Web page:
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Ian Lopshire

25 episodes

Go Time Go Time #300

300 multiple choices

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2024-01-23T21:30:00Z #go 🎧 12,889

Over the past 8 years, Go Time has published 300 episodes! In this episode, the panel discusses which ones they loved the most, some current stuff that’s in the works, what struggles the podcast has had & what we’re planning for the future.

Go Time Go Time #296

Principles of simplicity

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2023-11-08T13:15:00Z #go +1 🎧 18,346

Rob Pike says, “Simplicity is the art of hiding complexity.” If that’s true, what is simplicity in the context of writing software in Go? Is it even something we should strive for? Can software be too simple? Ian & Kris discuss with return guest sam boyer.

Go Time Go Time #283

The solo gopher

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2023-07-05T20:45:00Z #go 🎧 17,236

Many Gophers build projects as a team of one. Sometimes these are side projects, other times they are projects used by millions of people but who are still maintained by a single individual. In this episode, the panel discusses techniques for developing and maintaining Go projects as a solo developer.

Go Time Go Time #276

HallwayConf! A new style of conference

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2023-05-12T12:45:00Z #go +1 🎧 14,610

Conferences are an integral part of the Go community, but the experience of conferences has remained the same even as the value propositions change. In this episode we discuss what conferences generally provide, how value propositions have changed, and what changes conference organizers could make to realign their conference experience to a new set of value propositions.

Go Time Go Time #255

Debugging Go

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2022-11-10T17:00:00Z #go +1 🎧 19,808

Natalie & Ian welcome Liran Haimovitch & Tiago Queiroz to the show for a discussion focused on debugging Go programs. They cover good & bad debugging practices, the difficulty of debugging in the cloud, the value of errors logs & metrics, the practice of debugging in production (or not) & much more!

Go Time Go Time #254

Go in medicine & biology

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2022-11-04T14:30:00Z #go 🎧 17,043

Today we’re talking about uses for Go in the medical industry. Tim Stiles develops and maintains a Go package for synthetic biology and molecular biology called Poly. It has broad applications for biotech R&D, but also has very direct applications to medicine.

Changelog Interviews Changelog Interviews #504

Building actually maintainable software ♻️

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2022-09-02T20:30:00Z #go +1 🎧 37,504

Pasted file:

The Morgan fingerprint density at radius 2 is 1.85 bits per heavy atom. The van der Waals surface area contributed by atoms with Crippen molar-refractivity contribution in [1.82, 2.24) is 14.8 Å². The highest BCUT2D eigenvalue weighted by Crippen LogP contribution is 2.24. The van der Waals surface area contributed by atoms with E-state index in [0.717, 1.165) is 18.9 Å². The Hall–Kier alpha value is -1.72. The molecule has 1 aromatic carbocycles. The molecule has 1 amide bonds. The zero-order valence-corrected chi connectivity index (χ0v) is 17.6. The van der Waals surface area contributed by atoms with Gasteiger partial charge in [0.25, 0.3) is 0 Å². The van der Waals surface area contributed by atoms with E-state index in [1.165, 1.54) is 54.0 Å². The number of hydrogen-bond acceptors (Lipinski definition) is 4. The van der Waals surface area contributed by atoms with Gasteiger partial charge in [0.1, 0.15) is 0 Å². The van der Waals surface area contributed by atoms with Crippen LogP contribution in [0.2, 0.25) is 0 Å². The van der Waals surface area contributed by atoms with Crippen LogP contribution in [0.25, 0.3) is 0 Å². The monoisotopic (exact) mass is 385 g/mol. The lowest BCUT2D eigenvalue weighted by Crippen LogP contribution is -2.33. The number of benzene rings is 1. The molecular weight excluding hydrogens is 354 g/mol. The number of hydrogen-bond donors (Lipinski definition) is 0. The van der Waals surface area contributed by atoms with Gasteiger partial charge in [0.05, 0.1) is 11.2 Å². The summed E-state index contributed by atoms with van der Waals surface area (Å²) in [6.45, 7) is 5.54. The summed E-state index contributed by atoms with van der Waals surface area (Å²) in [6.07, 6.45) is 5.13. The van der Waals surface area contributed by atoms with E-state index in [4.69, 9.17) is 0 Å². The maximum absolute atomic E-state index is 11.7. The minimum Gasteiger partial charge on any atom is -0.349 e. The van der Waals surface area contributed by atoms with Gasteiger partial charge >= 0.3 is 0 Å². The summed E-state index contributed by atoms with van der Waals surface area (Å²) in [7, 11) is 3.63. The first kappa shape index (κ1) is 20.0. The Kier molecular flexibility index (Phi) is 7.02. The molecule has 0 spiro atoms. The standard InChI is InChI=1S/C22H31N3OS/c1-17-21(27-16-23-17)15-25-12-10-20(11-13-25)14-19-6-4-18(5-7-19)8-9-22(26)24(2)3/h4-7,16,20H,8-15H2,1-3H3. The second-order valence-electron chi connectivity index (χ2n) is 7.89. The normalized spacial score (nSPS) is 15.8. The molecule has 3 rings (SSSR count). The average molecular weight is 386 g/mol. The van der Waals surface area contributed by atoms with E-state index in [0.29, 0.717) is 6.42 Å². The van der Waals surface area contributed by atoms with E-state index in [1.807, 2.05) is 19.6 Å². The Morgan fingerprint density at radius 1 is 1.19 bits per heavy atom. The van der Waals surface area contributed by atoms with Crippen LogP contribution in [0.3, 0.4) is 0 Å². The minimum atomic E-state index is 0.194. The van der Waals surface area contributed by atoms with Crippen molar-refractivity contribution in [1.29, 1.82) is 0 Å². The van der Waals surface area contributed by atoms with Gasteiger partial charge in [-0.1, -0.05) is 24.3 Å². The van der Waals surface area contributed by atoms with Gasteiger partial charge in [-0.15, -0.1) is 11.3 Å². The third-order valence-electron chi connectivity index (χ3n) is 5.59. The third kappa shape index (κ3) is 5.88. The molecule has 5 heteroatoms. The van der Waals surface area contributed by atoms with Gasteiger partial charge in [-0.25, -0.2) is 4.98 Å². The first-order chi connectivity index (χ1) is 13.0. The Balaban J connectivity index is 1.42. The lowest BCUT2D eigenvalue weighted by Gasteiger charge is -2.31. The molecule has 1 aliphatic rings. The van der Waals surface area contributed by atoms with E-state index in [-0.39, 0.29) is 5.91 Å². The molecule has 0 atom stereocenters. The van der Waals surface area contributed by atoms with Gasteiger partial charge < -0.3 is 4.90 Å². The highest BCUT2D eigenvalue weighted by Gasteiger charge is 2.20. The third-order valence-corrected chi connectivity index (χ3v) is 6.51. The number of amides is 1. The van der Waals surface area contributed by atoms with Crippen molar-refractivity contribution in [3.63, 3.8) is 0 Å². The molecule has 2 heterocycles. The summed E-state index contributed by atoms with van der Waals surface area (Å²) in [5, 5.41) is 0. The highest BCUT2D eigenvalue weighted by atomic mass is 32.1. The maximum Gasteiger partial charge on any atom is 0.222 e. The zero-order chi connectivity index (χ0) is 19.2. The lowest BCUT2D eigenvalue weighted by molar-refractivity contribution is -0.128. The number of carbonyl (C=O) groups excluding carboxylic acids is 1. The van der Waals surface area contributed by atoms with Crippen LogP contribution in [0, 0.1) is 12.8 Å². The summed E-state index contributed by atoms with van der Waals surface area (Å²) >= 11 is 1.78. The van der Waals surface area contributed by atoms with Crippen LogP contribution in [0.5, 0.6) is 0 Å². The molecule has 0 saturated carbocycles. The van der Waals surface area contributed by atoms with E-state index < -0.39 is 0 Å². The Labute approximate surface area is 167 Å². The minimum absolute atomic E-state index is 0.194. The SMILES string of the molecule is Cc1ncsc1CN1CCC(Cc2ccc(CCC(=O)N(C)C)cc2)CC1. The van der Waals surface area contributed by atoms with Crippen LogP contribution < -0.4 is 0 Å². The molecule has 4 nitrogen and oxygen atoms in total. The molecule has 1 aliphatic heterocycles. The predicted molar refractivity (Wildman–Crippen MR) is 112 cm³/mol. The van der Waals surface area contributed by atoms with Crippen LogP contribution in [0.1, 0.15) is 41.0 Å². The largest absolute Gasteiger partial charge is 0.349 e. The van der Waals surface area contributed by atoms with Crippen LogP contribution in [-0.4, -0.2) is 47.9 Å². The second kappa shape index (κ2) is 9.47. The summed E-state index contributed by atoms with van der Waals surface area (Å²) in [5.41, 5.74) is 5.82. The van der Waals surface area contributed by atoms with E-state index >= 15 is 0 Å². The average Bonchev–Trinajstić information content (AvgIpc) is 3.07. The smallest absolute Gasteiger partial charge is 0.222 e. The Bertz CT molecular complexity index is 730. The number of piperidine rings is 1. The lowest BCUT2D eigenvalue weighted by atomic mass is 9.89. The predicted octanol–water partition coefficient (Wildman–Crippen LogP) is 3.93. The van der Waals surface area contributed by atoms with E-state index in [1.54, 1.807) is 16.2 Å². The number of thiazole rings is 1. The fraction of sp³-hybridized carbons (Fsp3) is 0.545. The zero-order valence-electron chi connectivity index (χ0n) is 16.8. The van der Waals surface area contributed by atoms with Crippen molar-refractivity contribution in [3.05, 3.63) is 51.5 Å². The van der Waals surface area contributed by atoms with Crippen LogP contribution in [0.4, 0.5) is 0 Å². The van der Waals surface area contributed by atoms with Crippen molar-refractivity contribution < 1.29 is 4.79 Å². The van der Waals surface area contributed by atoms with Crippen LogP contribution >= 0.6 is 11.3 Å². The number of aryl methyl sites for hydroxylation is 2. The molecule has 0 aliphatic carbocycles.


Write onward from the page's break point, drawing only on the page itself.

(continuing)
This week we’re sharing the most popular episode of Go Time from last year — Go Time #196. We believe this episode was the most popular because it’s all about building actually maintainable software and what goes into that. Kris Brandow is joined by Johnny Boursiquot, Ian Lopshire, and Sam Boyer. There’s lots of hot takes, disagreements, and unpopular opinions.

This is part two of a three part mini-series led by Kris on maintenance. Make sure you check out Go Time #195 and Go Time #202 to continue the series.

Go Time Go Time #238

Might Go actually be OOP?

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2022-07-14T20:15:00Z #go +1 🎧 19,383

A conversation with Ronna Steinberg, who was an OOP developer for many years, and now is a Go Google Developer Expert. Ronna has been thinking about Go and OOP for awhile, asking herself whether or not Go is an object oriented programming language. Tune in to find out her answer and hear some of the options gophers have for object oriented design.

Go Time Go Time #232

The myth of incremental progress

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2022-06-02T18:20:00Z #go +1 🎧 21,376

During a conversation in the #gotime channel of Gopher Slack, Jerod mentioned that some people paint with a blank canvas while others paint by numbers. In this 8th episode of the maintenance series, we’re talking about maintaining our knowledge. With Jerod’s analogy and a little help from a Leslie Lamport interview, our panel discusses the myth of incremental progress.

Go Time Go Time #229

What to do when projects get big and messy

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2022-05-12T16:45:00Z #go +1 🎧 20,209

Another entry in the maintenance series! Throughout the series we’ve discussed building versus buying, building actually maintainable software, maintaining ourselves, open source maintenance, legacy code, and most recently Go project structure. In this 7th installment of the series, we continue narrowing our focus by talking about what to do when projects get big and messy.

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